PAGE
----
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Ecosystem CO2 production during winter in a Swedish subarctic region: the relative importance of climate and vegetation type
Responsible organisation
2006 (English)In: Global Change Biology, ISSN 1354-1013, E-ISSN 1365-2486, Vol. 12, no 8, 1479-1495 p.Article in journal (Refereed) Published
Abstract [en]

General circulation models consistently predict that regional warming will be most rapid in the Arctic, that this warming will be predominantly in the winter season, and that it will often be accompanied by increasing snowfall. Paradoxically, despite the strong cold season emphasis in these predictions, we know relatively little about the plot and landscape-level controls on tundra biogeochemical cycling in wintertime as compared to summertime. We investigated the relative influence of vegetation type and climate on CO2 production rates and total wintertime CO2 release in the Scandinavian subarctic. Ecosystem respiration rates and a wide range of associated environmental and substrate pool size variables were measured in the two most common vegetation types of the region (birch understorey and heath tundra) at four paired sites along a 50 km transect through a strong snow depth gradient in northern Sweden. Both climate and vegetation type were strong interactive controls on ecosystem CO2 production rates during winter. Of all variables tested, soil temperature explained by far the largest amount of variation in respiration rates (41-75%). Our results indicate that vegetation type only exerted an influence on respiration when snow depth was below a certain threshold (similar to 1 m). Thus, tall vegetation that enhanced snow accumulation within that threshold resulted in more effective thermal insulation from severe air temperatures, thereby significantly increasing respiratory activity. At the end of winter, within several days of snowmelt, gross ecosystem photosynthesis rates were of a similar magnitude to ecosystem respiration, resulting in significant net carbon gain in some instances. Finally, climate and vegetation type were also strong interactive controls on total wintertime respiration, suggesting that spatial variations in maximum snowdepth may be a primary determinant of regional patterns of wintertime CO2 release. Together, our results have important implications for predictions of how the distribution of tundra vegetation types and the carbon balances of arctic ecosystems will respond to climate change during winter because they indicate a threshold (similar to 1 m) above which there would be little effect of increased snow accumulation on wintertime biogeochemical cycling.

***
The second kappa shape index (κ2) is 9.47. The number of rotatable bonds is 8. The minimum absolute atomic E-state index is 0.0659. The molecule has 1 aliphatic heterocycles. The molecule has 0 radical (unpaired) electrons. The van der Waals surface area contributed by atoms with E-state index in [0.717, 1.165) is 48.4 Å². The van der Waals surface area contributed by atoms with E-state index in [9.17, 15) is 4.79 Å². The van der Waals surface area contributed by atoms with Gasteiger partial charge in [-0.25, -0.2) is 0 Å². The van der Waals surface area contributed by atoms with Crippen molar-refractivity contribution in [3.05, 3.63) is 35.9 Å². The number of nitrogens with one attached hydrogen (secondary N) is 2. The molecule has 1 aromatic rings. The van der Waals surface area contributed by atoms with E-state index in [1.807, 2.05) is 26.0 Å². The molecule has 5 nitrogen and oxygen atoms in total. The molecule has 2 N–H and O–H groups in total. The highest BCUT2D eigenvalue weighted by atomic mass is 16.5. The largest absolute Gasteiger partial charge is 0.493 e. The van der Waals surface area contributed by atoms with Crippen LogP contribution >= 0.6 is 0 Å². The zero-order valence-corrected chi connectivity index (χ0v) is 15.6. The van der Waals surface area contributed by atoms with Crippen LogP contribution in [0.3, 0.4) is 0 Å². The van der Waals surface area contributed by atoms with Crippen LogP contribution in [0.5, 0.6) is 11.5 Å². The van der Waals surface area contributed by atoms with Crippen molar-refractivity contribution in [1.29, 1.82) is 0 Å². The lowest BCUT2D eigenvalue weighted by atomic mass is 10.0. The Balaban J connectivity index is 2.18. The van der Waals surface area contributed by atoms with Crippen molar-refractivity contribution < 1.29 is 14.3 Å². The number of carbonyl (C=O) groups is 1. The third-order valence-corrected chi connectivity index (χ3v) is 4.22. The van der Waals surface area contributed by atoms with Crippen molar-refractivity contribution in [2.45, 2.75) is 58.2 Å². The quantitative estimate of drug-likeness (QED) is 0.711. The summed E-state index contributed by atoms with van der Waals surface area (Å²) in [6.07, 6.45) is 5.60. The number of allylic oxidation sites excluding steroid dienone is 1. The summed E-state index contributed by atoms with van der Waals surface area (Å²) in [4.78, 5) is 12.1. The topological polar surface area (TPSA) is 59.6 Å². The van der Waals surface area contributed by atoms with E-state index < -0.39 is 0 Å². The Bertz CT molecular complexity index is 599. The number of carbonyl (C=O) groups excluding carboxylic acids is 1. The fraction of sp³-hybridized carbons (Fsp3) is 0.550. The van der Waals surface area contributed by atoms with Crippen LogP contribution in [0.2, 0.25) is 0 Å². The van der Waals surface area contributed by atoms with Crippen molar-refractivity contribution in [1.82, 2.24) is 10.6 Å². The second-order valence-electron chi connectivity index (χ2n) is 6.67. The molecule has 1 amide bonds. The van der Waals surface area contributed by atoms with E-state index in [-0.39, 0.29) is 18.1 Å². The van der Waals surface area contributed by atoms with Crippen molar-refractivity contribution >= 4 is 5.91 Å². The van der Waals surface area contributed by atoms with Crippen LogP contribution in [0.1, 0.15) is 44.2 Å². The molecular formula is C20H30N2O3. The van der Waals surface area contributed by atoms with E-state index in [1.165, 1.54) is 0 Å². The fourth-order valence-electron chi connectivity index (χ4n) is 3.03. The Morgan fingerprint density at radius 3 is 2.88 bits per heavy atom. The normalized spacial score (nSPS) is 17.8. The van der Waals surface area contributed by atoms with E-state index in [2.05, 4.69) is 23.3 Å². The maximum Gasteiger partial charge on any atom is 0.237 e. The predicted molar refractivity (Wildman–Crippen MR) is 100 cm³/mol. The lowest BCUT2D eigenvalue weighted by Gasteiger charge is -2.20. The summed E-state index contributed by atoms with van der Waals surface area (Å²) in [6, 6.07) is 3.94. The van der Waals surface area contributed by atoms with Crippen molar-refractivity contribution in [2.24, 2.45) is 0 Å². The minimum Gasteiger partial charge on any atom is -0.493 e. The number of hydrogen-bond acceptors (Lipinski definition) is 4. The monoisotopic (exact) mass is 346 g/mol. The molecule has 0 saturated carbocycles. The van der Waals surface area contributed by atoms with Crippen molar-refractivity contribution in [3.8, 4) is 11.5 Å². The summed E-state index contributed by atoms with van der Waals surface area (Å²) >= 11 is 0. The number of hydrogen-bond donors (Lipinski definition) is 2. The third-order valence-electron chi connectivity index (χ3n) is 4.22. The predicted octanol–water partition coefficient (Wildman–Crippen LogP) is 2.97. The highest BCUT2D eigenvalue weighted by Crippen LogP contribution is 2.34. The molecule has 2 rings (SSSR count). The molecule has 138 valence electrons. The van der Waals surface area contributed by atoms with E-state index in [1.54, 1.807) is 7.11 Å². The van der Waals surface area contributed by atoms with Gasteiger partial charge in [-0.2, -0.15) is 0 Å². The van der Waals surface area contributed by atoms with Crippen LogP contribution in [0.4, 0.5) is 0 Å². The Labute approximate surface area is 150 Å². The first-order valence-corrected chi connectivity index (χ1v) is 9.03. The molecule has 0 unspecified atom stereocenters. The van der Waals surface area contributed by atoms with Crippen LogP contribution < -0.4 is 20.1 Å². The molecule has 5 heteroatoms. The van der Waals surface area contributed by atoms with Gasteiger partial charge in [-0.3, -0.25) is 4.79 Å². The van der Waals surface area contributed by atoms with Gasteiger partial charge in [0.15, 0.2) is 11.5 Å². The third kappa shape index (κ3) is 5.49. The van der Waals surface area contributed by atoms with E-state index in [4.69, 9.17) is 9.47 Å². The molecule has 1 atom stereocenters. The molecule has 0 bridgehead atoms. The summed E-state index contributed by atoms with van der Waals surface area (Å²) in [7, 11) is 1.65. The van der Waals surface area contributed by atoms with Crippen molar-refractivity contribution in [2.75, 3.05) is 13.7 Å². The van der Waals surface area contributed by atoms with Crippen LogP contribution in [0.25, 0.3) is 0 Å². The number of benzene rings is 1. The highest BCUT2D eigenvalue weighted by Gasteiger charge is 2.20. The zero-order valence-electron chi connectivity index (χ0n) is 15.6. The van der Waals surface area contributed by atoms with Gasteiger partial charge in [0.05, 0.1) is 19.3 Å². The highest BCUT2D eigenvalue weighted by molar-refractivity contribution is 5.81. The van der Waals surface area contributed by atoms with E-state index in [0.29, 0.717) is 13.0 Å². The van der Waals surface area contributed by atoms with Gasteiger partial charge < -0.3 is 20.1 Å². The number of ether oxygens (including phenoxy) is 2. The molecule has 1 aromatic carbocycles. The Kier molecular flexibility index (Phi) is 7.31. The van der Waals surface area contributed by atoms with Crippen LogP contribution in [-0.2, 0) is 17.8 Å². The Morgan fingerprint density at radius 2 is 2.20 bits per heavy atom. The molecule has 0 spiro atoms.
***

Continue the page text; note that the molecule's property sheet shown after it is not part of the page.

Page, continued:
Place, publisher, year, edition, pages
BLACKWELL PUBLISHING , 2006. Vol. 12, no 8, 1479-1495 p.
Keyword [en]
arctic; biomass; birch; carbon; climate change; heath; microbe; respiration; shrub; snow; soil; temperature; tundra
National Category
Natural Sciences
Identifiers
URN: urn:nbn:se:polar:diva-3678DOI: 10.1111/j.1365-2486.2006.01184.xOAI: oai:DiVA.org:polar-3678DiVA: diva2:1103688
Available from: 2017-05-30 Created: 2017-05-30 Last updated: 2017-05-30

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Citation style
  • apa
  • harvard1
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  • modern-language-association-8th-edition
  • vancouver
  • Other style
More styles
Language
  • de-DE
  • en-GB
  • en-US
  • fi-FI
  • nn-NO
  • nn-NB
  • sv-SE
  • Other locale
More languages
Output format
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